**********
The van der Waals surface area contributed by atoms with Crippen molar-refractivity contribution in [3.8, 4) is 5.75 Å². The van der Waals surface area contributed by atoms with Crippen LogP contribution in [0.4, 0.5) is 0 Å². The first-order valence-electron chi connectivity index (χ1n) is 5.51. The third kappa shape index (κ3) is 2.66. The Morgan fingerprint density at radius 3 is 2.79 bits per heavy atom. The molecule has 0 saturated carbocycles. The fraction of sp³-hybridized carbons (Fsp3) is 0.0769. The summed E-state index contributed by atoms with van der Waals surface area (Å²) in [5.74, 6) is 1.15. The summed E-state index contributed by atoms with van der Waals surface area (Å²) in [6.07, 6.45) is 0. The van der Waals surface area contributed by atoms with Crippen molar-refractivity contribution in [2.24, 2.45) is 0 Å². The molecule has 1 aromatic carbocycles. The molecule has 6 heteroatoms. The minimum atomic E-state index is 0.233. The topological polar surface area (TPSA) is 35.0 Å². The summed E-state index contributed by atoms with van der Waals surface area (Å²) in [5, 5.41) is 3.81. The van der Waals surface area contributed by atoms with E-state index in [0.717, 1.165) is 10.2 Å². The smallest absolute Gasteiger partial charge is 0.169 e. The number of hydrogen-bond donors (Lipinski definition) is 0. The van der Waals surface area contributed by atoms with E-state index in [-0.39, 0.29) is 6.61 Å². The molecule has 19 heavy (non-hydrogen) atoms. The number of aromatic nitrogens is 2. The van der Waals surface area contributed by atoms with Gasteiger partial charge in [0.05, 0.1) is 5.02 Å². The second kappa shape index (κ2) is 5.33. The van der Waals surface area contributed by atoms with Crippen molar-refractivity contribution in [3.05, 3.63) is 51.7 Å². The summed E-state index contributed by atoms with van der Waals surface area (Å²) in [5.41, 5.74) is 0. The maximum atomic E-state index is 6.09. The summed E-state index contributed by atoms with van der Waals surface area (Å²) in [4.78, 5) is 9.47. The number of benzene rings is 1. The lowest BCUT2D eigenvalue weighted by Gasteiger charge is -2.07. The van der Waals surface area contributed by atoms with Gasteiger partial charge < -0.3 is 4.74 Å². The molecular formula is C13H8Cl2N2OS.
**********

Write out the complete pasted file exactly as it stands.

The van der Waals surface area contributed by atoms with Crippen molar-refractivity contribution in [3.8, 4) is 5.75 Å². The van der Waals surface area contributed by atoms with Crippen LogP contribution in [0.4, 0.5) is 0 Å². The first-order valence-electron chi connectivity index (χ1n) is 5.51. The third kappa shape index (κ3) is 2.66. The Morgan fingerprint density at radius 3 is 2.79 bits per heavy atom. The molecule has 0 saturated carbocycles. The fraction of sp³-hybridized carbons (Fsp3) is 0.0769. The summed E-state index contributed by atoms with van der Waals surface area (Å²) in [5.74, 6) is 1.15. The summed E-state index contributed by atoms with van der Waals surface area (Å²) in [6.07, 6.45) is 0. The van der Waals surface area contributed by atoms with Crippen molar-refractivity contribution in [2.24, 2.45) is 0 Å². The molecule has 1 aromatic carbocycles. The molecule has 6 heteroatoms. The minimum atomic E-state index is 0.233. The topological polar surface area (TPSA) is 35.0 Å². The summed E-state index contributed by atoms with van der Waals surface area (Å²) in [5, 5.41) is 3.81. The van der Waals surface area contributed by atoms with E-state index in [0.717, 1.165) is 10.2 Å². The smallest absolute Gasteiger partial charge is 0.169 e. The number of hydrogen-bond donors (Lipinski definition) is 0. The van der Waals surface area contributed by atoms with E-state index in [-0.39, 0.29) is 6.61 Å². The molecule has 19 heavy (non-hydrogen) atoms. The number of aromatic nitrogens is 2. The van der Waals surface area contributed by atoms with Gasteiger partial charge in [0.05, 0.1) is 5.02 Å². The second kappa shape index (κ2) is 5.33. The van der Waals surface area contributed by atoms with Crippen molar-refractivity contribution in [3.05, 3.63) is 51.7 Å². The summed E-state index contributed by atoms with van der Waals surface area (Å²) in [5.41, 5.74) is 0. The maximum atomic E-state index is 6.09. The summed E-state index contributed by atoms with van der Waals surface area (Å²) in [4.78, 5) is 9.47. The number of benzene rings is 1. The lowest BCUT2D eigenvalue weighted by Gasteiger charge is -2.07. The van der Waals surface area contributed by atoms with Gasteiger partial charge < -0.3 is 4.74 Å². The molecular formula is C13H8Cl2N2OS.